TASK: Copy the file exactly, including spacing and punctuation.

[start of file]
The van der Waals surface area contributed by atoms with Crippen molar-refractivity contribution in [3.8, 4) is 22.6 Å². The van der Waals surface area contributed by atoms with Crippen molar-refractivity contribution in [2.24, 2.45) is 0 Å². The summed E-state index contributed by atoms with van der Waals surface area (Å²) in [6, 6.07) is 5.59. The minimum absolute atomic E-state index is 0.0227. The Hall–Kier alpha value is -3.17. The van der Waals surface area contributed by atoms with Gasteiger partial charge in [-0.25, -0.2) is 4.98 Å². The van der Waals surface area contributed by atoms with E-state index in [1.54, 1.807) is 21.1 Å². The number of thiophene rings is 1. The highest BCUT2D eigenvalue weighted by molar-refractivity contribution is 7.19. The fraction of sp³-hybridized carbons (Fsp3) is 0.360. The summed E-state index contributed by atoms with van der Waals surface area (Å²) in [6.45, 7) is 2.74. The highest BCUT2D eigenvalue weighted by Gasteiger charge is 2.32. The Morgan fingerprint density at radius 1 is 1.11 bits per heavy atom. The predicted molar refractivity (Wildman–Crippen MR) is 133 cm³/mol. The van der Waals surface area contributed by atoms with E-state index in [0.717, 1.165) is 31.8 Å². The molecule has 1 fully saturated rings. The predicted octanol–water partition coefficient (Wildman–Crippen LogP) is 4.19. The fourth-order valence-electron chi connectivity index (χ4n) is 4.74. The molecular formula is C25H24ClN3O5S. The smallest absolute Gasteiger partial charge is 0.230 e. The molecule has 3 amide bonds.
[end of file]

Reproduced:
The van der Waals surface area contributed by atoms with Crippen molar-refractivity contribution in [3.8, 4) is 22.6 Å². The van der Waals surface area contributed by atoms with Crippen molar-refractivity contribution in [2.24, 2.45) is 0 Å². The summed E-state index contributed by atoms with van der Waals surface area (Å²) in [6, 6.07) is 5.59. The minimum absolute atomic E-state index is 0.0227. The Hall–Kier alpha value is -3.17. The van der Waals surface area contributed by atoms with Gasteiger partial charge in [-0.25, -0.2) is 4.98 Å². The van der Waals surface area contributed by atoms with E-state index in [1.54, 1.807) is 21.1 Å². The number of thiophene rings is 1. The highest BCUT2D eigenvalue weighted by molar-refractivity contribution is 7.19. The fraction of sp³-hybridized carbons (Fsp3) is 0.360. The summed E-state index contributed by atoms with van der Waals surface area (Å²) in [6.45, 7) is 2.74. The highest BCUT2D eigenvalue weighted by Gasteiger charge is 2.32. The Morgan fingerprint density at radius 1 is 1.11 bits per heavy atom. The predicted molar refractivity (Wildman–Crippen MR) is 133 cm³/mol. The van der Waals surface area contributed by atoms with E-state index in [0.717, 1.165) is 31.8 Å². The molecule has 1 fully saturated rings. The predicted octanol–water partition coefficient (Wildman–Crippen LogP) is 4.19. The fourth-order valence-electron chi connectivity index (χ4n) is 4.74. The molecular formula is C25H24ClN3O5S. The smallest absolute Gasteiger partial charge is 0.230 e. The molecule has 3 amide bonds.